Very disappointed in the price of this upgrade; no more General anything for this once loyal customer. Company seems not concerned about it's customers enough to even notify registered customers of the availability of the upgrade. I suppose the cost of the stamp and envelope to mail a letter is too high for them. Too bad this industry doesn't have a standard similar to that of automobile recalls where the Dealer fixes such things before they get hit with a lawsuit.
To me, our legal system is a tool that some people chose to use for justice and other people use for other reasons. Those who interpret the laws can twist and bend them like steamed white oak; the more they get paid the more convincing and tighter they can bend them. I believe those who make the laws have various motivations, generally driven by moneyed interests and lobbyists more so than by public opinions and elections; I've never seen Seat Belts, Hot Coffee or Blade Guards on any of my election ballots.
So, it starts and ends with the plaintiff. The Lawyers, Judge and Jury are interpreting the Laws they did not make and are "just doing their respective jobs".
I've never understood that if my home or shop was robbed it would be my fault because I failed to have and use a lock on my door. So, we must all buy a lock for every door and carry keys for each of them and put down the arm full of white oak to get the keys out of my pocket and unlock the door, pick up the arm full of white oak again and go inside...every day, year after year. So, the system allows anyone to go uninvited into my house or shop and steal whatever they want if I leave it unlocked. I'm responsible for being robbed; not the robber? The car manufacturer is responsible for my flying thru a windshield in an accident because it didn't have a seat belt; not the driver who bought a car without seat belts and ran into that white oak tree that jumped out in front of him? The tool manufacturer is responsible for me loosing a finger because it doesn't have the latest safety technology; not me for willfully choosing that tool and lack of appropriate setup and use of the tool?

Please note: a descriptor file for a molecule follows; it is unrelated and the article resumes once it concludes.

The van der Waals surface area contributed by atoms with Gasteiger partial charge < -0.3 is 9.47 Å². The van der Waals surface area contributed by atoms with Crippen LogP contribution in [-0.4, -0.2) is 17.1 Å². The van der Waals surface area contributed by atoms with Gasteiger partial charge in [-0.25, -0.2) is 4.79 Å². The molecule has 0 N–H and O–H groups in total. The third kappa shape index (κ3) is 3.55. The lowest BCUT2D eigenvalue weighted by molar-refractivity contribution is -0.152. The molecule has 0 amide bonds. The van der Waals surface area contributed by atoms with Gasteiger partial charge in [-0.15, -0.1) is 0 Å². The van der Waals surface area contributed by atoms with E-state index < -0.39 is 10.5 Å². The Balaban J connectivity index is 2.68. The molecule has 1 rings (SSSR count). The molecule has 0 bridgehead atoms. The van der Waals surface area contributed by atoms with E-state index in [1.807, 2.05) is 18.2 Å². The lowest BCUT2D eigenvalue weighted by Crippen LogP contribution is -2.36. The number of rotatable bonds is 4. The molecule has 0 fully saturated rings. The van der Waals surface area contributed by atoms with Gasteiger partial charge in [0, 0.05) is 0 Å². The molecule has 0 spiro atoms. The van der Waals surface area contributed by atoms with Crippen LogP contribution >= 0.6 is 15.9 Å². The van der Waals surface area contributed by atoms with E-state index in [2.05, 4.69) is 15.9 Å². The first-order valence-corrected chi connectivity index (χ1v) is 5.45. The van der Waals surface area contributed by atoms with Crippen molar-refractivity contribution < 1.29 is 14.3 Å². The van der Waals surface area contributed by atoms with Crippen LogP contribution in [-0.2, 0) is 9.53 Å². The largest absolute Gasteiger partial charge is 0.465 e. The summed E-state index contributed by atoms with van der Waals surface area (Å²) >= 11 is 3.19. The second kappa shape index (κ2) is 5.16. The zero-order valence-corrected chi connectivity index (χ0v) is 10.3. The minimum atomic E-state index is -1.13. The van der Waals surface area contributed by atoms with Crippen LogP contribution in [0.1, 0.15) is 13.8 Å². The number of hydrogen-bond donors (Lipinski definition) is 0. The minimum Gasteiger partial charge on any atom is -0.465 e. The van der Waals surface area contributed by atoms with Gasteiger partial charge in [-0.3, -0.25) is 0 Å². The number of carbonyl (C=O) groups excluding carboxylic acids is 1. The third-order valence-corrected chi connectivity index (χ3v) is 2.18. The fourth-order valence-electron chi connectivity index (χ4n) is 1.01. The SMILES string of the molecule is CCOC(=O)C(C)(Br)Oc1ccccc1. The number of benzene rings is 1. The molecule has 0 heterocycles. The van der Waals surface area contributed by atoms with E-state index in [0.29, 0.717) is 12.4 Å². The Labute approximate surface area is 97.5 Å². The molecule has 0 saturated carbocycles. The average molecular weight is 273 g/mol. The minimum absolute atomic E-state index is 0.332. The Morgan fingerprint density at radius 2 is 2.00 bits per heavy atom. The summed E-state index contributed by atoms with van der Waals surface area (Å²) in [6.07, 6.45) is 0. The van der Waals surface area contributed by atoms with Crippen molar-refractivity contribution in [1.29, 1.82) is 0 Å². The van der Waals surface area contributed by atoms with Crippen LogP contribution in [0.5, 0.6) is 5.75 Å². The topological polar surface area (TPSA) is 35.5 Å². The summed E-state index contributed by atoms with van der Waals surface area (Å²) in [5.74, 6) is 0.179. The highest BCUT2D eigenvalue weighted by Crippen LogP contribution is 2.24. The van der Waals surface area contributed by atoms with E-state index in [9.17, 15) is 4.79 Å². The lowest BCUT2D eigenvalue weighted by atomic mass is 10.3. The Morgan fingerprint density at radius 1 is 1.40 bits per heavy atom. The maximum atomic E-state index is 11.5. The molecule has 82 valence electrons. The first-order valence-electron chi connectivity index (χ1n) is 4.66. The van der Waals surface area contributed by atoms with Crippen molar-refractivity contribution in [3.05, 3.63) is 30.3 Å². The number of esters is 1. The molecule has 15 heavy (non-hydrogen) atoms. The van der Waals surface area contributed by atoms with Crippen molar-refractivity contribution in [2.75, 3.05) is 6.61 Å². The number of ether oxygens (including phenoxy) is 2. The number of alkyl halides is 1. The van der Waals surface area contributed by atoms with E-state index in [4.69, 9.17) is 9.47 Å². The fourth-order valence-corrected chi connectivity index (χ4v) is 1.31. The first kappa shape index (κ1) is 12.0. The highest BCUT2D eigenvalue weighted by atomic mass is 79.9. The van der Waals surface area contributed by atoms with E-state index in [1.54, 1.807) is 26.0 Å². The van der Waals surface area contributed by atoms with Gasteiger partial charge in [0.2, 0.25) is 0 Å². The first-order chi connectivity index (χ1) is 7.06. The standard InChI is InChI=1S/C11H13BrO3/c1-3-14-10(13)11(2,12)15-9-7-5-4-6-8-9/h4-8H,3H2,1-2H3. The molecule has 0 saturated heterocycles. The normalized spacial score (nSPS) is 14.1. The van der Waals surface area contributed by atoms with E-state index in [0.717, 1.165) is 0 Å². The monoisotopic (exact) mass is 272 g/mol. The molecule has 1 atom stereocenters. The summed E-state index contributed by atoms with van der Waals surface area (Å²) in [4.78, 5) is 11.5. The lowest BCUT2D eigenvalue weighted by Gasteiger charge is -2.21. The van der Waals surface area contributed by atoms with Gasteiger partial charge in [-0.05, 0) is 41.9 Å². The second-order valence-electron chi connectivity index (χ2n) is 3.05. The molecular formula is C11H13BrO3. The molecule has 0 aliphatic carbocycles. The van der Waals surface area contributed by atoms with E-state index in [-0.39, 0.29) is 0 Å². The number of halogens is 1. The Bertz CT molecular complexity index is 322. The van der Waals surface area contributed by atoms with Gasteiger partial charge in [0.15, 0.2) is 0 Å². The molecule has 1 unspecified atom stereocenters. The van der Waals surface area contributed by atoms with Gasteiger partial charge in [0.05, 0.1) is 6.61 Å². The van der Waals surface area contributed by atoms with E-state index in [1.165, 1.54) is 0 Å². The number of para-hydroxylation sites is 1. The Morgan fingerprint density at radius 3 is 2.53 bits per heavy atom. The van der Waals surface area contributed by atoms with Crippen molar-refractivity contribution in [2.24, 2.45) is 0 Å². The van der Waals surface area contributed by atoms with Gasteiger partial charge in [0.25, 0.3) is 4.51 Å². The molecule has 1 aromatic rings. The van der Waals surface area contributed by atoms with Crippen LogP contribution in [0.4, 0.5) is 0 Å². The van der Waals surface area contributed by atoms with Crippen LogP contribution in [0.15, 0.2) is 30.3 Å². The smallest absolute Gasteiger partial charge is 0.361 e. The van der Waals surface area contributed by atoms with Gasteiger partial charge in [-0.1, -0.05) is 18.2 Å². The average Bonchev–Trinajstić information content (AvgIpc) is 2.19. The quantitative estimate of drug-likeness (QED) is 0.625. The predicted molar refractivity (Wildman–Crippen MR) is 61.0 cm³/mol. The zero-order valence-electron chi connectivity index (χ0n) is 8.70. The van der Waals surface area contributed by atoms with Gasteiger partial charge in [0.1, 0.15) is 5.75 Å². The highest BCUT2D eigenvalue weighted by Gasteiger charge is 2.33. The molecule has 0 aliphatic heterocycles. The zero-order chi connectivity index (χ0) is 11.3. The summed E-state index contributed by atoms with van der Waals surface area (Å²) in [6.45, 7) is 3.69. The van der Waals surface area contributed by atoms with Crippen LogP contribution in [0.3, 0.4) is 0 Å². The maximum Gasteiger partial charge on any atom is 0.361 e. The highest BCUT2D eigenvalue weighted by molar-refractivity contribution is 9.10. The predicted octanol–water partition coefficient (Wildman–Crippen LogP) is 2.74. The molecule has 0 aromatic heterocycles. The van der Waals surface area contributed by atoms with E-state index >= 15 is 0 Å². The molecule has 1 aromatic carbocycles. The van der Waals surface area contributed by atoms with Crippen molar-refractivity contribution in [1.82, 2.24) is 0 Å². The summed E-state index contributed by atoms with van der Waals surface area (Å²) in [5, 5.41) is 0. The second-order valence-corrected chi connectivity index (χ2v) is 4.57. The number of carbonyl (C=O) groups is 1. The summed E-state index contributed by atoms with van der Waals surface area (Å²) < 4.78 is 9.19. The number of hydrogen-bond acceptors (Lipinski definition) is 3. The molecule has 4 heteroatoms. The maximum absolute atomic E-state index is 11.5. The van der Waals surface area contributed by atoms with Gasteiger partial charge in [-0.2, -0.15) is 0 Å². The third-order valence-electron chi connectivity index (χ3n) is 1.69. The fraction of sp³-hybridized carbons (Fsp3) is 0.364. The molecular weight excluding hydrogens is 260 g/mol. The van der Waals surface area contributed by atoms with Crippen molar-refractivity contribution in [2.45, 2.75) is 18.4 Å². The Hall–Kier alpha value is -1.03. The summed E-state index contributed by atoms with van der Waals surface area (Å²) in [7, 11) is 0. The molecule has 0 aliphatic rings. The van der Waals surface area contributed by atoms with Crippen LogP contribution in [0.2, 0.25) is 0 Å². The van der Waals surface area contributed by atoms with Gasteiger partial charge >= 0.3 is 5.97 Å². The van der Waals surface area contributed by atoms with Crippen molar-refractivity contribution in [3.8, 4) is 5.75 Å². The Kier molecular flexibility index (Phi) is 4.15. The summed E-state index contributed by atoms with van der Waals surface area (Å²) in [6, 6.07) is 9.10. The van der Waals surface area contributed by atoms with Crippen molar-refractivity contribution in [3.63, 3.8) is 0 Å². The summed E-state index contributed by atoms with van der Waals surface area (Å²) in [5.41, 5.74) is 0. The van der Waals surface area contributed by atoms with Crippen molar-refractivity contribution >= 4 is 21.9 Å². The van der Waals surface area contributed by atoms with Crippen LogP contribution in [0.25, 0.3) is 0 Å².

I support the idea that new technology can and does make things better. And I believe those things that are actually better will be implemented in products as consumers demand them. I do not support having these things forced down my throat by a legal system mandate against free choice.
I support the Personal Responsibility, Common Sense approach voiced in many of the other posts here. Any product can be harmful in one way or another. The use of the product is the variable and that is determined by the user.
BTW, does SawStop have a lock on the cabinet door and AC power lock-out system so that fingers can't get caught in the drive mechanism? Technology could provide a finger print reader or retina reader so that the saw is only energized when a recognized/authorized operator is standing in the proper spot in front of the tool. And the brake could slam into the blade if the guy blinks when he is about to sneeze during a rip cut. It only costs what, maybe about $15 Grand, but think of all the fingers saved. Maybe the insurance companies would reduce rates appropriately to make up for the higher expense. Patent Applied For. CopyRite 2010.
After many years of wood butchering using a Sears Radial Arm Saw for just about everything I finally got a dream tool: a General Cabinet Saw with a Delta Unifence. Then, the Saw Stop came out and the overall technology for safety devices took a giant leap forward, leaving my standard General anti-kickback and blade guard devices in the realm of the dinosaur. Still, it's a great saw that could be better if only there was a good, off the shelf retrofit available for an updated, more functional blade guard and riving knife.
I've handled many different makers' planes and Lie-Nielsen planes generally fit my (XL) hands best. Lie-Nielsen planes are things of beauty with form, fit, function all very well executed.
Well, after many years of flipping thru years of past, paper issues of Fine Woodworking to find that article I knew was in there somewhere, I found 208 issues of Fine Woodworking in a neat little, searchable package under the tree this year. Hooray!
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